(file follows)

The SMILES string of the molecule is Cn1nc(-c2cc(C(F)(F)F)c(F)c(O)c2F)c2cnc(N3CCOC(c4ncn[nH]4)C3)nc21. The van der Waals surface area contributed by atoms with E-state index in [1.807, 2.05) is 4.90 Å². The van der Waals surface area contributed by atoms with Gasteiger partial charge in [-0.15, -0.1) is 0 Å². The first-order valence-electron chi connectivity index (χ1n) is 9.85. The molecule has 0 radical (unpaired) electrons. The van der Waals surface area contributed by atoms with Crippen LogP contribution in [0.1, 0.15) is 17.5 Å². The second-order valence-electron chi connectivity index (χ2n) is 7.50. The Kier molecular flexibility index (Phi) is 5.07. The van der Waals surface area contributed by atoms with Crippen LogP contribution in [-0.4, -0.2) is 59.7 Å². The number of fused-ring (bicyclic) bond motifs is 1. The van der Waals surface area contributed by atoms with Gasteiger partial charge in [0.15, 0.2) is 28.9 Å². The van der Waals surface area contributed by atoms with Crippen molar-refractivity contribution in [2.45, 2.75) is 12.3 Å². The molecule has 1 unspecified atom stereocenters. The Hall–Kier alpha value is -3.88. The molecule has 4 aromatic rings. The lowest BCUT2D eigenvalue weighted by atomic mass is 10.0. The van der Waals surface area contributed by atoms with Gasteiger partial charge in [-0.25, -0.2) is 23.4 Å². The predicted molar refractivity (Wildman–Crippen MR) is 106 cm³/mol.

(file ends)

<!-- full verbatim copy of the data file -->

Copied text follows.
The SMILES string of the molecule is Cn1nc(-c2cc(C(F)(F)F)c(F)c(O)c2F)c2cnc(N3CCOC(c4ncn[nH]4)C3)nc21. The van der Waals surface area contributed by atoms with E-state index in [1.807, 2.05) is 4.90 Å². The van der Waals surface area contributed by atoms with Gasteiger partial charge in [-0.15, -0.1) is 0 Å². The first-order valence-electron chi connectivity index (χ1n) is 9.85. The molecule has 0 radical (unpaired) electrons. The van der Waals surface area contributed by atoms with Crippen LogP contribution in [0.1, 0.15) is 17.5 Å². The second-order valence-electron chi connectivity index (χ2n) is 7.50. The Kier molecular flexibility index (Phi) is 5.07. The van der Waals surface area contributed by atoms with Crippen LogP contribution in [-0.4, -0.2) is 59.7 Å². The number of fused-ring (bicyclic) bond motifs is 1. The van der Waals surface area contributed by atoms with Gasteiger partial charge in [0.15, 0.2) is 28.9 Å². The van der Waals surface area contributed by atoms with Crippen molar-refractivity contribution in [2.45, 2.75) is 12.3 Å². The molecule has 1 unspecified atom stereocenters. The Hall–Kier alpha value is -3.88. The molecule has 4 aromatic rings. The lowest BCUT2D eigenvalue weighted by atomic mass is 10.0. The van der Waals surface area contributed by atoms with Gasteiger partial charge in [-0.25, -0.2) is 23.4 Å². The predicted molar refractivity (Wildman–Crippen MR) is 106 cm³/mol.